ESCALATING TRADE TENSIONS DISRUPT GLOBAL STAINLESS STEEL MARKET
The global stainless steel market is, currently, unclear.
Growing trade concerns and volatile raw material costs are causing market
participants to become increasingly apprehensive in their purchasing decisions.
Prices in the US soared, following the introduction of Section 232 tariffs,
while transaction values in the EU and Asia struggled to move up in line with
rising input expenditure. Buyers are now trying to assess the impact on
stainless steel prices around the world, in the coming months.
US producers are benefiting from good margins, but stockists and traders are
concerned about being left with high priced stock, if the US market falters.
The average LME nickel price, during the reference period for the EU and US
September surcharges, fell by 5 percent, compared with the previous month’s
figure. The depreciation of the Turkish lira resulted in reductions in iron and
steel scrap costs, in August. Consequently, alloy surcharges will decline, next
month, for all grades researched by MEPS. However, European mills will attempt
to keep stainless steel transaction prices stable, to bring nominal basis values
back to more reasonable levels. This may prove difficult if weak market
Talks between low-ranking government officials, from the United States and
China, eased tensions and helped to boost nickel prices, following the mid-month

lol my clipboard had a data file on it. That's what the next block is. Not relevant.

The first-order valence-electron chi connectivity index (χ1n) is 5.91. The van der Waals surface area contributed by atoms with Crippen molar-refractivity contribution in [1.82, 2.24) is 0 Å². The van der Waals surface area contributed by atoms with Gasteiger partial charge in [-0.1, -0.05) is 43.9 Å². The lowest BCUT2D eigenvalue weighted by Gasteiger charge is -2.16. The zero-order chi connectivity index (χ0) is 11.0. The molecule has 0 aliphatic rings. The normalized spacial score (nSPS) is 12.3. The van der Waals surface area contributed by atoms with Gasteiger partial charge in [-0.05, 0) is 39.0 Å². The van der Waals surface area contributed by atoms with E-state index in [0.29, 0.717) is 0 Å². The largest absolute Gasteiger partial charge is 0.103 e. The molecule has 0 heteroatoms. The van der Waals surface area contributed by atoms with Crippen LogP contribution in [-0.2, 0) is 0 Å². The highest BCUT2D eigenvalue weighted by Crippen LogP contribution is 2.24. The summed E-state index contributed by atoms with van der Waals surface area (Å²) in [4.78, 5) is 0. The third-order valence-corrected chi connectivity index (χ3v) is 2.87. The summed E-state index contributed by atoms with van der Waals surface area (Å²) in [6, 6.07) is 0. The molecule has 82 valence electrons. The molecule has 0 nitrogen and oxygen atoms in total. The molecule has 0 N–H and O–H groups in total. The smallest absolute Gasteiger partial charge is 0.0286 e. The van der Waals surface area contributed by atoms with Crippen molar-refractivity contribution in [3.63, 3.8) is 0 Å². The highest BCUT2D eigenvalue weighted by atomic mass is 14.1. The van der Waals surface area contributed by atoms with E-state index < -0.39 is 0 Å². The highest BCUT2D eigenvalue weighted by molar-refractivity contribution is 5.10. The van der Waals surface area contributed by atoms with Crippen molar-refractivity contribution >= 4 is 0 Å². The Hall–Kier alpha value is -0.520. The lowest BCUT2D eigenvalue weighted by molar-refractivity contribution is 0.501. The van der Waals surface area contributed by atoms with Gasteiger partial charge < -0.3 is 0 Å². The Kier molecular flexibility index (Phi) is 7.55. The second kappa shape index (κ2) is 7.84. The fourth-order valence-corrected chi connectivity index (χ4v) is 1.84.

slump. Nevertheless, restrictive US trade policies are likely to continue to
cause volatility in the market, in the near term.
A steady increase in nickel demand is anticipated, particularly from the
electric vehicle sector. However, significant growth in consumption from the
non-fossil fuel car sector is expected to take many years to develop.
Nonetheless, inventory levels for class 1 nickel, held in LME warehouses, have
been falling rapidly, this year and now stand at around 340,000 tonnes. They
peaked at over 470,000 tonnes in the middle of 2015. This was partly due to
stockpiling in advance of the growing need for this type of nickel, which is
also used in battery production. However, stainless steel mills can utilise
lower grade ores (converted into nickel pig iron) and scrap in their furnaces.
The downward trend in LME inventories is likely to continue in the medium term.
This is forecast to have a positive effect on nickel and stainless steel selling
figures, in the next twelve months.
Chinese spot chromium prices began to fall in the middle of July and continued
their negative path, in August. Market values in the EU and US also weakened, of
late. Further downward movement is expected, in the near term. This, coupled
with the appreciation of the South African rand against the US dollar, is
forecast to result in a reduction in the fourth quarter chromium contract price.
The settlement figure is due to be agreed in late September.
Molybdenum values increased, this month, because of rising global oxide costs.
Prices are expected to strengthen further, after the summer holiday period.
Demand in the molybdenum market should improve, in early 2019. This is likely to
put further upward pressure on prices.
MEPS World average stainless steel transaction prices are forecast to weaken
slightly during the remainder of 2018. We predict a modest pickup in selling
figures, early in 2019, with raw material costs moving upwards, in that period.
However, the rate of growth in demand for stainless steel is expected to
decline, next year. This, coupled with competition from new low-cost producers,
is likely to restrict the size of any price increases, particularly in Asia.
Source: MEPS - Stainless
Steel Review - August 2018 Edition
Also See: EU -
Stainless Steel Price Table
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